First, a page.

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Rachel Hartman's debut novel, Seraphina, did a lot of remarkable things, but perhaps its most remarkable trait was that it did them all at the same time. In a mere 360 pages, Seraphina built a world, complete with history, theology, and culture; introduced a lively, complicated heroine with multiple problems and issues in her hectic life; charted relationships between her and several dozen interesting, vivid secondary characters, many of whom had their own backstories and plot strands; solved several mysteries in a satisfying and coherent fashion; and developed a sweet, compelling love story with just enough bumps in the road to make us root fervently for its success. Hartman's seemingly effortless ability to juggle these various story elements without losing sight of her rollicking plot or numerous characters reminded me strongly of the early Harry Potter novels, but with the added benefit of an emphasis on issues of race and gender—the handling of which was compassionate and intelligent.

Though it told a self-contained story, Seraphina left a lot of balls in the air for its heroine and her friends to deal with, and it is perhaps unsurprising that Shadow Scale, the novel tasked with catching all those balls, is a baggier, less elegant beast than its predecessor. Still, if Shadow Scale is not quite as good as Seraphina, it contains enough of the things that made Seraphina good to be more than worthwhile in its own right.

So much happens in the world of Seraphina and Shadow Scale that to try to sum up their premise briefly would probably take a writer of Hartman's skills, but I'll give it my best shot. Dragons exist. They are capable of taking human form and, while in that form, of fathering or giving birth to dragon/human hybrids, known as ityasaari. These offspring—who can sometimes pass for human but often have various deformities—are reviled by both dragons and humans, facing persecution, abuse, and sometimes even execution. Seraphina, our heroine, is one such ityasaari, though able to conceal the marks of her heritage with relative ease. Throughout her life, she has had visions of people who, as she discovered in the novel that bears her name, are others of her kind. At the end of that novel, the fragile peace between humans and dragons was nearly shattered. The Ardmagar Comonot, the dragon leader who brokered the peace for his side, was deposed in a coup by hard-liners objecting to the changes he'd wrought in dragon society. As Shadow Scale opens, Comonot has been granted sanctuary in Goredd, Seraphina's home country. Seraphina herself, whose heritage was revealed at the end of the previous novel, is dispatched on a mission to find and collect the other ityasaari, in the belief that their combined mental powers can be used to aid Comonot's mission and defend Goredd from dragon attacks.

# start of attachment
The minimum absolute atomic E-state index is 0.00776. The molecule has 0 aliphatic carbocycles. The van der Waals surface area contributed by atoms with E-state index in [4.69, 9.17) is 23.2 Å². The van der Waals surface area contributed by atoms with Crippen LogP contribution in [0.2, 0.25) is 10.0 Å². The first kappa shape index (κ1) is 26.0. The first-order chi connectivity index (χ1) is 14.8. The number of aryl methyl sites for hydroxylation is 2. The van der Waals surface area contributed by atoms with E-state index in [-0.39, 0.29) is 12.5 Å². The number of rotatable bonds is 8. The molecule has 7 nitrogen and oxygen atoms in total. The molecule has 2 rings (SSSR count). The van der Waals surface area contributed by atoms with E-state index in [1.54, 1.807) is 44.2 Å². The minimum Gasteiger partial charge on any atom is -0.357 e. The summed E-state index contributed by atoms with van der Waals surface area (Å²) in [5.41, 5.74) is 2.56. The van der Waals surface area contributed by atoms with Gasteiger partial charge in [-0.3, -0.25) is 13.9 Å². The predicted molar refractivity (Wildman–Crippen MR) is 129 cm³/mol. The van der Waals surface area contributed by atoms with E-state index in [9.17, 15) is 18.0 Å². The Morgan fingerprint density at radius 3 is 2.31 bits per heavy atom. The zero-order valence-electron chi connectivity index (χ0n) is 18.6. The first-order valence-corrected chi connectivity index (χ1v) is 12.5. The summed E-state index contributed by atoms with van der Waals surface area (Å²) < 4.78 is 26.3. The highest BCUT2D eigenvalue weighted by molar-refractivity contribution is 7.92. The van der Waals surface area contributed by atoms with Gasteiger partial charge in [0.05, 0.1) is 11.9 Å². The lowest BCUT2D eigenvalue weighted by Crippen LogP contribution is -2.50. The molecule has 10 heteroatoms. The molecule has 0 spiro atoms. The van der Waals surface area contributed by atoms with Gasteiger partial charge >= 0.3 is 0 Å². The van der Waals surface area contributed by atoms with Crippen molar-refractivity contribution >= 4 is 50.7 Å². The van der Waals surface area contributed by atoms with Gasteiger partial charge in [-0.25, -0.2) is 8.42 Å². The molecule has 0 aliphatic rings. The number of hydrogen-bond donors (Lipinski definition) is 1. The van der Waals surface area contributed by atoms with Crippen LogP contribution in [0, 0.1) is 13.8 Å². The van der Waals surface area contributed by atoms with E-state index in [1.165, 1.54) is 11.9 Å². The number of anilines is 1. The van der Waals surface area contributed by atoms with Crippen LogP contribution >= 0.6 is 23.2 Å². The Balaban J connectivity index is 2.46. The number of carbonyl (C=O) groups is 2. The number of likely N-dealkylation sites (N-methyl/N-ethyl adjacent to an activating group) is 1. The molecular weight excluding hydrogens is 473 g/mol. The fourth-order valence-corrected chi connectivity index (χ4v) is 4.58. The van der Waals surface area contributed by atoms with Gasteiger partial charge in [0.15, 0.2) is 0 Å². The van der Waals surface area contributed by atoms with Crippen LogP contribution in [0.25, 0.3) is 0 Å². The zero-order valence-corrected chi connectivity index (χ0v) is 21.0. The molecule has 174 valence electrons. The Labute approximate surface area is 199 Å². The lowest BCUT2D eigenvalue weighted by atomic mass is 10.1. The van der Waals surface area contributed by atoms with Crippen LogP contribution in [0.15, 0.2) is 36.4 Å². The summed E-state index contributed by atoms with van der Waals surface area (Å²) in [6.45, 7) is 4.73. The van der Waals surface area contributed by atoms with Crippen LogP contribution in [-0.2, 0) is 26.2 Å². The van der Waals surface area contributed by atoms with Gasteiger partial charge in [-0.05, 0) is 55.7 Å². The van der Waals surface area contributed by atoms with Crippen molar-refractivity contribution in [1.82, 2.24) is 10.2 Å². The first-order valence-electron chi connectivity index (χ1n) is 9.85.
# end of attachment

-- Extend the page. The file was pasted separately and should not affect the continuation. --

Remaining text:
Seraphina was structured like a mystery, though in fact it comprised several of them—Seraphina's investigations into the life of her deceased dragon mother, her attempts to work out the meaning of her visions, and an actual investigation into the murder of a Goreddi prince, which eventually led to the discovery of the coup. Shadow Scale still contains these mystery elements—chiefly, when Seraphina learns more about Goreddi history, and about the strange, magical beings revered as saints who fought off the dragons centuries ago—but it is structured like a travelogue. Seraphina's journey to meet and gather together her fellow hybrids takes her to the Italianate nation of Nynis, to the Germanic Samsam, and to the island nation of Porphyry, whose culture has Middle Eastern inflections, before making her clandestine way back home through dragon territory.

This constant movement between locations—and the ever-curious Seraphina's fascinated investigation into the nuances of culture and custom wherever she goes—are a major contributor to Shadow Scale's unwieldiness. But they also allow Hartman to show off just how good she is at worldbuilding. The cultures that Seraphina visits differ in languages and history, but also in a million telling details that leap off the page: music, artistic styles, food, folklore, superstitions. When Seraphina visits Nynis, she's dismayed at the richness of the local architecture, something that Goredd, which until relatively recently suffered frequent, destructive dragon attacks, hasn't had the chance to develop. But she's also surprised to discover that this wealthy capital has slums riddled with the plague, which is almost unheard of in her home country because of the dragon subspecies known as the quigutl, who have made their home in the Goreddi slums and like to feast on rats. As these examples show, Hartman has given a lot of thought to how the existence of dragons affects every aspect of human life, even in ways that the characters rarely consider.